Naomi Watts faced her fear of water to shoot tsunami scenes in "The Impossible," but she had trouble asking a single question of the woman whose real-life story she was telling
When Naomi Watts first met Maria Belon, the woman she plays in the chilling real-life tsunami disaster movie "The Impossible," the actress' usual instinct to quiz the woman and learn more about her character just felt wrong.
“When I first sat down with Maria, I just didn’t know what to say,” the actress confessed to TheWrap's editor-in-chief, Sharon Waxman, at the kickoff to TheWrap's annual Awards Screeening Series. “It felt perverse, in a way, to ask a single question. I’m just an actor, and she faced death and the possibility of losing her entire family.”
Belon and her family had been vacationing in Thailand in 2004 when the massive Indian Ocean earthquake and tsunami hit. It struck on the morning of Dec. 26 with waves nearly 100 feet high, killing more than 230,000 people throughout the region and causing more than $10 billion in property damage.
The film from director J.A. Bayona ("The Orphanage") follows Watts and Ewan McGregor as the real-life Belon family, who were separated when the tsunami hit. While the badly-injured Maria lay in an overcrowded hospital, attended by oldest son Lucas (Tom Holland), McGregor's character searched the ravaged landscape looking for his family, which also included young sons Simon and Thomas (Oaklee Pendergast and Samuel Joslin).
In front of a capacity and palpably moved audience at L.A.'s Landmark Theatre, Watts and Waxman had a discussion that ranged from dangerous tides to blood, filth and acting.
Bayona and screenwriter Sergio Sanchez, Watts said, were interested in finding an intimate and emotional story to tell within the context of an epic natural disaster.
“It’s exactly their experience,” Watts said while describing the location shoot in Thailand, which the Belons visiting. “It was the first time they went back, and it was quite difficult for them. We shot every place [including] the same hotel they were in.”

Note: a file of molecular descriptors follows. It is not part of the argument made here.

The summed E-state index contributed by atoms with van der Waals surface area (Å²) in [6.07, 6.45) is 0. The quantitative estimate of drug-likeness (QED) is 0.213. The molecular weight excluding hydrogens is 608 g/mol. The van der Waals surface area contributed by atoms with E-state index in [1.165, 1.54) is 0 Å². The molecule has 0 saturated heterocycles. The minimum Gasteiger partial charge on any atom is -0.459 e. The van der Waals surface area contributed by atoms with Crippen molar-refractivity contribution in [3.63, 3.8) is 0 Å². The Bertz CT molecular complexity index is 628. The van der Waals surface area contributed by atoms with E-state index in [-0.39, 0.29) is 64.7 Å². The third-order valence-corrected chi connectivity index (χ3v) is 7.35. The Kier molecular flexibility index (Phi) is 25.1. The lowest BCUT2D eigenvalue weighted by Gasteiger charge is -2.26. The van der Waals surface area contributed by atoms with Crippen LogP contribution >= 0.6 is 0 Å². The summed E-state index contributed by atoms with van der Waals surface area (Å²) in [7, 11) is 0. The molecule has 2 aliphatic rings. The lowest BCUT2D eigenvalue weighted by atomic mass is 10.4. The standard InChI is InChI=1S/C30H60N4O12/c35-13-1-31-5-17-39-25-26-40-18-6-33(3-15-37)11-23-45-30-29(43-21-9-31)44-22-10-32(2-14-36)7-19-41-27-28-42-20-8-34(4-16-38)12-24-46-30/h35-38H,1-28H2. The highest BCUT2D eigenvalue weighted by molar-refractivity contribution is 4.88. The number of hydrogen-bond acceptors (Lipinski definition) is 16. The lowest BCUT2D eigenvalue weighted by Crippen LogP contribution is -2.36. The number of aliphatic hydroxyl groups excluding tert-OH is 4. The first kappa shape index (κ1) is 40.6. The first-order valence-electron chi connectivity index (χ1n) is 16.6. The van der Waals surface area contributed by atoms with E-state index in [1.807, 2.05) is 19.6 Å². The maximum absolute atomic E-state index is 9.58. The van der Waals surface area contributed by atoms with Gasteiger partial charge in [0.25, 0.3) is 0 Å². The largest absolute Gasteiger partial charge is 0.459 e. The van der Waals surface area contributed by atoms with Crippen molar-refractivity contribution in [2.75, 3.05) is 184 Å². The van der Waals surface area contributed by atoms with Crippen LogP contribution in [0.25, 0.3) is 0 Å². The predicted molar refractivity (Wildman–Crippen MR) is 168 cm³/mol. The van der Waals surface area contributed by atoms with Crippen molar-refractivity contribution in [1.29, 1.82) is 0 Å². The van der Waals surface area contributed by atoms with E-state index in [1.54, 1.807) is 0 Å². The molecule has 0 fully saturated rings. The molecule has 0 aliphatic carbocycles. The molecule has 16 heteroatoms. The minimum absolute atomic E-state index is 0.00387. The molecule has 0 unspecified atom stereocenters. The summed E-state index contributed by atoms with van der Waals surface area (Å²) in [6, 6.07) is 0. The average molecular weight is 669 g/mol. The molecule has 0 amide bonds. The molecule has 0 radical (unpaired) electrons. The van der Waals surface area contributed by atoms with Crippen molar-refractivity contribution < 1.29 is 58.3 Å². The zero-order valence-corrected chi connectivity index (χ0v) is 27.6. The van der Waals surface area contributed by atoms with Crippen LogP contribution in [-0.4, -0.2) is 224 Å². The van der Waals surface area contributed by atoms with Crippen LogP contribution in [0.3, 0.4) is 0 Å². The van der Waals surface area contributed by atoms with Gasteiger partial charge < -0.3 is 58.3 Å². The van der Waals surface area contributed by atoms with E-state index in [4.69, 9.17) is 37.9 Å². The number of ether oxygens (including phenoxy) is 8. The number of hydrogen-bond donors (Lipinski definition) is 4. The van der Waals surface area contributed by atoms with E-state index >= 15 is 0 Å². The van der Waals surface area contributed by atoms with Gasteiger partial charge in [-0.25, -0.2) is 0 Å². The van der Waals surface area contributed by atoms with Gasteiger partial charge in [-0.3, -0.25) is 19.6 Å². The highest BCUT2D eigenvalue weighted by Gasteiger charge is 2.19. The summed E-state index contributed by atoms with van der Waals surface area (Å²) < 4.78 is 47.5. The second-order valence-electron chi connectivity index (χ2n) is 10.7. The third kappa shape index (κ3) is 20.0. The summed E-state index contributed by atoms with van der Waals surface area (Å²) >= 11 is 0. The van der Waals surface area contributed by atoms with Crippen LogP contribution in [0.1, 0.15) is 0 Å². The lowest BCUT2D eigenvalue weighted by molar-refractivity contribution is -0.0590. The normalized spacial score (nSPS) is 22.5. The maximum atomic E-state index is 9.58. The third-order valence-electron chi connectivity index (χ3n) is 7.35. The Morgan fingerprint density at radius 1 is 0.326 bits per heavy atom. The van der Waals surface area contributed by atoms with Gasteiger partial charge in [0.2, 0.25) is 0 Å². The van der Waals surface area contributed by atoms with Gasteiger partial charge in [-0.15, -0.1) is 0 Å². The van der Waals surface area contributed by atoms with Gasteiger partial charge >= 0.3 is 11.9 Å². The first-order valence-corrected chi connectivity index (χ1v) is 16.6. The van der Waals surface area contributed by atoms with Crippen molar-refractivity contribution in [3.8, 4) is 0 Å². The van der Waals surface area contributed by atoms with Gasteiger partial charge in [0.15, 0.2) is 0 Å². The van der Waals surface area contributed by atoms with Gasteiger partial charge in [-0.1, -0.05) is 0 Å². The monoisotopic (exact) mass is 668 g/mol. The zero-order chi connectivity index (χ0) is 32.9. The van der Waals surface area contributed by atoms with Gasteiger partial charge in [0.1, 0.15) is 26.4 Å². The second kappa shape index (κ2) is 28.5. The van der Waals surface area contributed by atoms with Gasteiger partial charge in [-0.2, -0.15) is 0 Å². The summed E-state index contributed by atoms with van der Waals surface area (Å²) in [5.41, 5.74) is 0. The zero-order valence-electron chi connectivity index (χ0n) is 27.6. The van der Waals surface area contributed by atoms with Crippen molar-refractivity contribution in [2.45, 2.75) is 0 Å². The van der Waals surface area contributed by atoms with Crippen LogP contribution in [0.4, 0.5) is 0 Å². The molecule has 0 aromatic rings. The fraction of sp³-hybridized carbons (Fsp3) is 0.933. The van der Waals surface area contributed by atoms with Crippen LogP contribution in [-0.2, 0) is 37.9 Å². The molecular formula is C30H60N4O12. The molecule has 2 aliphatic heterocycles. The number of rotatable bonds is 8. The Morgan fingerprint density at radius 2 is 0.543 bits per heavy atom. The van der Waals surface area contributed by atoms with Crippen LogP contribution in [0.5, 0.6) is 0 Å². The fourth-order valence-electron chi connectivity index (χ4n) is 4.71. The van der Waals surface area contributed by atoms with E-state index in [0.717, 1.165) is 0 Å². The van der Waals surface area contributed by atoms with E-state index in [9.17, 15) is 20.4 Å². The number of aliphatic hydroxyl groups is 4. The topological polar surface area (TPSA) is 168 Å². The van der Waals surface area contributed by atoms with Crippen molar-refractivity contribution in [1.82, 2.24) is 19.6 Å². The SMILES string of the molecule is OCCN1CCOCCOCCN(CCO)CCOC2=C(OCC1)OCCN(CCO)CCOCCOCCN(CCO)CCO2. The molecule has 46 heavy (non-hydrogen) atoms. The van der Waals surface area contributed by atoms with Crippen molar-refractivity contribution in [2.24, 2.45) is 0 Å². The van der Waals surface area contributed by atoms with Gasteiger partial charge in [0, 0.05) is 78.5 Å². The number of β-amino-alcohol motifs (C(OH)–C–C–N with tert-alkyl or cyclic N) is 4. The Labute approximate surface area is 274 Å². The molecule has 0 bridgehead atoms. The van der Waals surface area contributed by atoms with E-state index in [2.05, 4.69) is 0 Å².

To reenact the tsunami itself, Bayona built an enormous tank in Spain, where Watts and her costar Holland were violently buffeted by floating debris.
“I have a fear of water,” Watts told the audience, describing the time she, her brother and her mother got taken out on a tide. “I was 14, my brother was 15, and as a result I’ve always had a fear of the waves.”
Watts drew on that experience to summon the terror she needed for those scenes, but she also heard from many extras on the Thailand set about their own experiences that day.
The cumulative effect of the violent catastrophe and the emotional tumult is so powerful onscreen that two audience members reportedly fainted at a Toronto International Film Festival screening – although as the carnage and chaos mounts, the film also depicts small but moving acts of heroism and generosity among the survivors.
When “The Impossible” opened earlier this month in Spain, there were no medics on hand, only bankers as the movie (made for $45 million) broke box office records taking a whopping $13.3 million in its first four days and generating buzz in the U.S. ahead of its Dec. 12 release.
“The reason it’s called ‘The Impossible’ is not just because it was impossible what they went through,” explained Watts. “It’s impossible to leave that behind with all that survivor’s guilt. When I asked Maria, she felt that she wanted to stay there because she knew a part of herself would always be there.”